Ah the memories

Kirsten Smith My Blog 0 Comments

I found this Motherboard article about the advent of encyclopedias on cd-roms in my RSS feed last week and instantly I was transported back to library school nearly 30 years ago.   Picture it. Fall of 1988 and I’m one of the youngest students in the first term “reference sources” class at SLIS, the School of Library and Information Science …

Right to Know Week

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Yippee! It’s Right to Know Week. It’s not exactly up there with ‘pumpkin spice month’ or homecoming week but for a tiny segment of the population – Right to Know is important. What the heck is it, you ask? Well it was created in 2002 at an international gathering of access to information practitioners and has ten core principles: Access …

My volunteer work is such a huge rabbit hole

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To be a good information professional requires doggedness and an insatiable curiosity in the hunt for coherent and accurate information that meets the needs of your clients. That strength is also a bit of an Achilles heel. Let me explain. I’ve been volunteering with the Friends of the Ottawa Public Library for nearly a decade. I love the work because …

Diana, Mother Teresa, porn and the importance of metadata

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20 years ago this week, millions watched the funeral of Diana, Princess of Wales on television. She died in Paris as a result of a car accident/drunk driver/paparazzi/’Charles-The Queen-Camilla did it’ on  August 31 1997. The day before the funeral, iconic international nice person Mother Teresa of Calcutta died. Diana visited with Mother Teresa a few times so their deaths …

More about fake news

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Fake news is still a thing and recently I listened to some very interesting podcasts with new information that I must share – because it’s frightening! First this librarian podcast Circulating Ideas interviewed a Canadian academic librarian, William Badke, about information literacy and fake news. Information literacy is so important and so undervalued. I still remember speaking to a class …

Briefing notes

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Government officials write a lot of briefing notes to their ministers and deputy ministers. For journalists they are a gold mine of information and potential story ideas. For industry they are a gold mine of intelligence. For historians, they are a gold mine…..you get idea. This also means media and industry spend a lot of money in $5 increments ordering …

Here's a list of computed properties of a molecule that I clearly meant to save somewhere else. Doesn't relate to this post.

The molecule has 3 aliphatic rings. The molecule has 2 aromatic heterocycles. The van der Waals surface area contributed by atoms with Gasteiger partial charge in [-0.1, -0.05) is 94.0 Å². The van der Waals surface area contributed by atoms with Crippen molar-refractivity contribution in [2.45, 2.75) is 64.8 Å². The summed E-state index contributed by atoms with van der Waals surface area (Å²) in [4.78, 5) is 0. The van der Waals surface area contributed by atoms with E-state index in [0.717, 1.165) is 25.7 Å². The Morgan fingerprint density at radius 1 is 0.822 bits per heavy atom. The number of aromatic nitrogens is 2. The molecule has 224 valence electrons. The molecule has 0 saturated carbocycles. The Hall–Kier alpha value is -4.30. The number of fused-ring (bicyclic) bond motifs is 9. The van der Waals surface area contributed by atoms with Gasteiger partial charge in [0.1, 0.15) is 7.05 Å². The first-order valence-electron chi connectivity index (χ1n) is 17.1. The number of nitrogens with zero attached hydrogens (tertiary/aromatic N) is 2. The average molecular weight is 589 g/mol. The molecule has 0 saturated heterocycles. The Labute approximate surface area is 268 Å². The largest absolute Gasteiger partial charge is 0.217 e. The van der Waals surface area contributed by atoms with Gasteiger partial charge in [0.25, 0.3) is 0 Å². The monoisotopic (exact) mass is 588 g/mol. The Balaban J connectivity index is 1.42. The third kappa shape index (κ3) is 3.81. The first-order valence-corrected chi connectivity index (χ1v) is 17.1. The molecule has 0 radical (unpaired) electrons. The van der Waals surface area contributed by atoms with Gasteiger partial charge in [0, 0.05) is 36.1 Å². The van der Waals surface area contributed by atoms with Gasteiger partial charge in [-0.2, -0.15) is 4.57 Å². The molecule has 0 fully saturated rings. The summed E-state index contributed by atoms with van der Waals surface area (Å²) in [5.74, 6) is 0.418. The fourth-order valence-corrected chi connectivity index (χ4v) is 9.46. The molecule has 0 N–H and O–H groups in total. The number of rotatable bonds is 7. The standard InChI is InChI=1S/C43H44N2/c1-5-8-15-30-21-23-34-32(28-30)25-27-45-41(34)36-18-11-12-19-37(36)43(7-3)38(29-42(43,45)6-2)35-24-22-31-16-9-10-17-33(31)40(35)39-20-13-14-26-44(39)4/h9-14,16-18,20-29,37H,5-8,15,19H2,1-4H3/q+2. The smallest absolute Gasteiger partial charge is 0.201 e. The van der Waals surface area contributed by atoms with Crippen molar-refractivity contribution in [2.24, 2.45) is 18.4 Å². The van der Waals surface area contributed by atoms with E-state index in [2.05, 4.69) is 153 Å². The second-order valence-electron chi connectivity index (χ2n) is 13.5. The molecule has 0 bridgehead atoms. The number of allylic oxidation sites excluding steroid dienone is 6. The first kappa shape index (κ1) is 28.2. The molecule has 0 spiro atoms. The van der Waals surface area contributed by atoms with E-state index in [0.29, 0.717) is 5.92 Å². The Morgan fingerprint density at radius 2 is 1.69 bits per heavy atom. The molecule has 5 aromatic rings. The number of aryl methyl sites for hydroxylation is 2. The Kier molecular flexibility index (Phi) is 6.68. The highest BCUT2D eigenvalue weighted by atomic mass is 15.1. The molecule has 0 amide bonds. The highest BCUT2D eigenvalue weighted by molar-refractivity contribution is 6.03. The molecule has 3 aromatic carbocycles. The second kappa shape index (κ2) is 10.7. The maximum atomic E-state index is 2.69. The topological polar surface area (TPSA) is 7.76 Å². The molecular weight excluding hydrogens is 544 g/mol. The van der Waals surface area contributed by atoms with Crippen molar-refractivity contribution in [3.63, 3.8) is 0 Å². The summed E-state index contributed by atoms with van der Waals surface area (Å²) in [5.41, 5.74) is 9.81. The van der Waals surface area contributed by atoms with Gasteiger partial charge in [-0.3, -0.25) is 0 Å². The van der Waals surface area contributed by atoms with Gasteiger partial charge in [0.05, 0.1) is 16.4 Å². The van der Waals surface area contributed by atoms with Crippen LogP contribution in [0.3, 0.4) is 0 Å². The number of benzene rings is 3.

Infomart

Kirsten Smith My Blog 2 Comments

Minor update: The red flags I mention in the last graf apply to more databases than just Infomart.  Many other newspaper, magazine or scholarly databases use algorithms and scripts instead of humans to clean the data. That situation won’t change so it’s good to keep it in mind when searching. ********************* I  was really sad last month to read that …

Leaks to the media

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People who know things leak information to the media every day. It’s a given. It’s how business gets done in in that weird, symbiotic relationship between the media and the governments they cover. Leaking information to journalists will never go away. Governments will continue to threaten leakers – except the leakers they sanction. Murray Brewster of the CBC talks about …

So you think you’re accountable?

Kirsten Smith My Blog 0 Comments

I submit a few Access to Information requests every week on behalf of clients. This is a law that allows any Canadian citizen, permanent resident or corporation to ask for records from most federal departments and agencies. The law itself is outdated (it was passed when I was in high school and has yet to see substantive revisions) and riddled …